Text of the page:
It’s Official: Twitter Ups Character Limit to 280

Posted on November 7, 2017 by Paul Thurrott in Social with 10 Comments

It's Official: Twitter Ups Character Limit to 280

After a short test with select users, Twitter has decided to double the length of tweets from 140 characters to 280 characters.

“We are making this change after listening and observing a problem our global community was having, studying data to understand how we could improve, trying it out, and listening to your feedback,” Twitter product manager Aliza Rosen explains. “We’ll continue listening and working to make Twitter easier for everyone while making sure we keep what you love.”

While I was originally very unhappy with the 140 character limit on Twitter—I tend to overwrite, if anything—I quickly adapted. And now, I really appreciate the beauty of brevity. So I’m curious to see whether doubling the tweet character limit will change the service fundamentally.

Twitter says it will not.

“We—and many of you—were concerned that timelines may fill up with 280 character Tweets, and people with the new limit would always use up the whole space,” Rosen says. “But that didn’t happen [during the test]. Only 5 percent of Tweets sent were longer than 140 characters and only 2 percent were over 190 characters. As a result, your timeline reading experience should not substantially change, [and] you’ll still see about the same amount of Tweets in your timeline.”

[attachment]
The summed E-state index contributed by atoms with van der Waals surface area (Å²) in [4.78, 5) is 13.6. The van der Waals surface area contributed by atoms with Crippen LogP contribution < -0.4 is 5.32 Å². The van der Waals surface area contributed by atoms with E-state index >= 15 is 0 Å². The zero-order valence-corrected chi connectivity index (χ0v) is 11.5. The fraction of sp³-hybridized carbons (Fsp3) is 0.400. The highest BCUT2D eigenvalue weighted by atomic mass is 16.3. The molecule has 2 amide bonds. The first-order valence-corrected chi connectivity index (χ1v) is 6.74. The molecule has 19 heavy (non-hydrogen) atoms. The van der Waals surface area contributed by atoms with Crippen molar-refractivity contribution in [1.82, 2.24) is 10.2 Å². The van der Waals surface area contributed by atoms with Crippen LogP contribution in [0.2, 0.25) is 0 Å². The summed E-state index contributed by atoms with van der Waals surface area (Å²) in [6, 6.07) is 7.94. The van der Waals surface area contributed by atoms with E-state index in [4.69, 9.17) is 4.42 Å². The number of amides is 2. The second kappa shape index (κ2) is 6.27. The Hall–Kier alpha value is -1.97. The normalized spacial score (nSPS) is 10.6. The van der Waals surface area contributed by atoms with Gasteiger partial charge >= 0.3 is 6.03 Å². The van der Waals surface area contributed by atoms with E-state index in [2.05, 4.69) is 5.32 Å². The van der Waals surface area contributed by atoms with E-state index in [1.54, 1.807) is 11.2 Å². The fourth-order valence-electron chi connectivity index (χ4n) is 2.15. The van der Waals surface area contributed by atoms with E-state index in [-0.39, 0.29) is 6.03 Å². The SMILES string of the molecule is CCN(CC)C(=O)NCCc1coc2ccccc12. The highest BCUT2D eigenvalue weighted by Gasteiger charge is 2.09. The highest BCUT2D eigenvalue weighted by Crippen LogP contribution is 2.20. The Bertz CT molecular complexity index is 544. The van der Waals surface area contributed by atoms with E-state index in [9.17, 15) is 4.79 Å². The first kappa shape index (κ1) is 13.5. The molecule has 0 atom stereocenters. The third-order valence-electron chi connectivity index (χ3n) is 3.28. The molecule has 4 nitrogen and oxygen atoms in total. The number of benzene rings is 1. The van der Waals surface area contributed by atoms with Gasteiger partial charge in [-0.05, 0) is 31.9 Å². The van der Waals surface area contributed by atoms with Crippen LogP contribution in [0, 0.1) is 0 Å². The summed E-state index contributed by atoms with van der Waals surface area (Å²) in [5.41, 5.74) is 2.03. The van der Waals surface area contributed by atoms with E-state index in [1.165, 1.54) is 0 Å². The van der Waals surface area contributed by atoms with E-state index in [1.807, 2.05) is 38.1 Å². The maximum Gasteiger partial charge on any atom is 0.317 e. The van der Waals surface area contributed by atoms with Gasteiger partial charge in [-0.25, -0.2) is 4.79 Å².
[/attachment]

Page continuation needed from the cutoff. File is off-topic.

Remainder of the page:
So, we’ll see how it goes.

You can follow me on Twitter here.


Tagged with ,

Join the discussion!


Don't have a login but want to join the conversation? Become a Thurrott Premium or Basic User to participate

Comments (10)

10 responses to “It’s Official: Twitter Ups Character Limit to 280”

  1. GrifterX

    I'm curious if this will distract from what Twitter was originally intended. Ironically, I'm not able to send any Tweets above 140 char. from my Windows 10 Twitter app. :(

  2. lezmaka

    I wonder how many of those testers actually knew they were able to send more than 140 characters? Did they just increase it and not tell the people they picked to test it? If so, of course it was hardly used because they didn't know about it.

    • IanYates82

      In reply to lezmaka:

      And the stats sound vague... The 1% of tweets sent - was that 1% of tweets from people were in the 280-char club, or was this 1% of overall tweets? The latter is meaningless without knowing how big the pool of testers was.

      Personally I think it'll be a good change. A bit of nuance, grammar and so on tended to need an extra 10-20 chars in practice. Sure, I could squeeze down a tweet by cutting some words, picking shorter ones, etc, but I hate compromising on grammar if I can get away with it :)

  3. gregsedwards

    I'm so excited to finally be able to tweet that slightly longer sentence that I've been wanting to share.

  4. skane2600

    I have lost interest in twitter since they have made it clear that the same rules don't apply to everyone.

  5. James Wilson

    What's weird is that the Twitter app on my Android phone looks pretty horrible (white background, logos all wrong etc) but on my Windows 10 mobile - it looks really good (dark mode, images all line up, nice font etc).

  6. Stooks

    Here is the headline I want to read...

    "It’s Official: Twitter closes its doors after no one wants to buy it."

  7. MightyGorath

    This will be of huge benefit to US foreign policy.